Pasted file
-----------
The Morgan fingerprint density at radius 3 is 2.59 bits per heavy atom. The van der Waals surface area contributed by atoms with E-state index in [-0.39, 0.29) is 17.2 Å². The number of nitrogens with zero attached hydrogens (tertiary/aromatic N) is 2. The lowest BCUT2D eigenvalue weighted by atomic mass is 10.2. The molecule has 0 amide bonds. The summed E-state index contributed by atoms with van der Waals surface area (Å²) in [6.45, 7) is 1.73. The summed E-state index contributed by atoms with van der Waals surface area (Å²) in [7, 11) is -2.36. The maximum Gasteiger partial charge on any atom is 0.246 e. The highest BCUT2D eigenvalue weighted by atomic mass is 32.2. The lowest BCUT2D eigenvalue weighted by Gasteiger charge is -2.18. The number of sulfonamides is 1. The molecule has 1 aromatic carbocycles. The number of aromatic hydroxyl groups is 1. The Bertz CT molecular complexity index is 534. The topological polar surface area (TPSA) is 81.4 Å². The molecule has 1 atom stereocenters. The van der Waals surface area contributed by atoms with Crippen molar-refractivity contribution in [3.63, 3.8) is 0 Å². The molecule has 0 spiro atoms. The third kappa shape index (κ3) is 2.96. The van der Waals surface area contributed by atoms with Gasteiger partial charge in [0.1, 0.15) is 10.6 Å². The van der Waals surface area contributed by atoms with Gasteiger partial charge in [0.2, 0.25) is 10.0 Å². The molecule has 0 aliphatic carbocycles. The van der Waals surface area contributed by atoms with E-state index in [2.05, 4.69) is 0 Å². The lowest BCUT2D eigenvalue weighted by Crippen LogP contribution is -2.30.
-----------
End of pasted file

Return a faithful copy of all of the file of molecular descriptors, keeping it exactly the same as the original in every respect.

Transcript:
The Morgan fingerprint density at radius 3 is 2.59 bits per heavy atom. The van der Waals surface area contributed by atoms with E-state index in [-0.39, 0.29) is 17.2 Å². The number of nitrogens with zero attached hydrogens (tertiary/aromatic N) is 2. The lowest BCUT2D eigenvalue weighted by atomic mass is 10.2. The molecule has 0 amide bonds. The summed E-state index contributed by atoms with van der Waals surface area (Å²) in [6.45, 7) is 1.73. The summed E-state index contributed by atoms with van der Waals surface area (Å²) in [7, 11) is -2.36. The maximum Gasteiger partial charge on any atom is 0.246 e. The highest BCUT2D eigenvalue weighted by atomic mass is 32.2. The lowest BCUT2D eigenvalue weighted by Gasteiger charge is -2.18. The number of sulfonamides is 1. The molecule has 1 aromatic carbocycles. The number of aromatic hydroxyl groups is 1. The Bertz CT molecular complexity index is 534. The topological polar surface area (TPSA) is 81.4 Å². The molecule has 1 atom stereocenters. The van der Waals surface area contributed by atoms with Crippen molar-refractivity contribution in [3.63, 3.8) is 0 Å². The molecule has 0 spiro atoms. The third kappa shape index (κ3) is 2.96. The van der Waals surface area contributed by atoms with Gasteiger partial charge in [0.1, 0.15) is 10.6 Å². The van der Waals surface area contributed by atoms with Gasteiger partial charge in [0.2, 0.25) is 10.0 Å². The molecule has 0 aliphatic carbocycles. The van der Waals surface area contributed by atoms with E-state index in [2.05, 4.69) is 0 Å². The lowest BCUT2D eigenvalue weighted by Crippen LogP contribution is -2.30.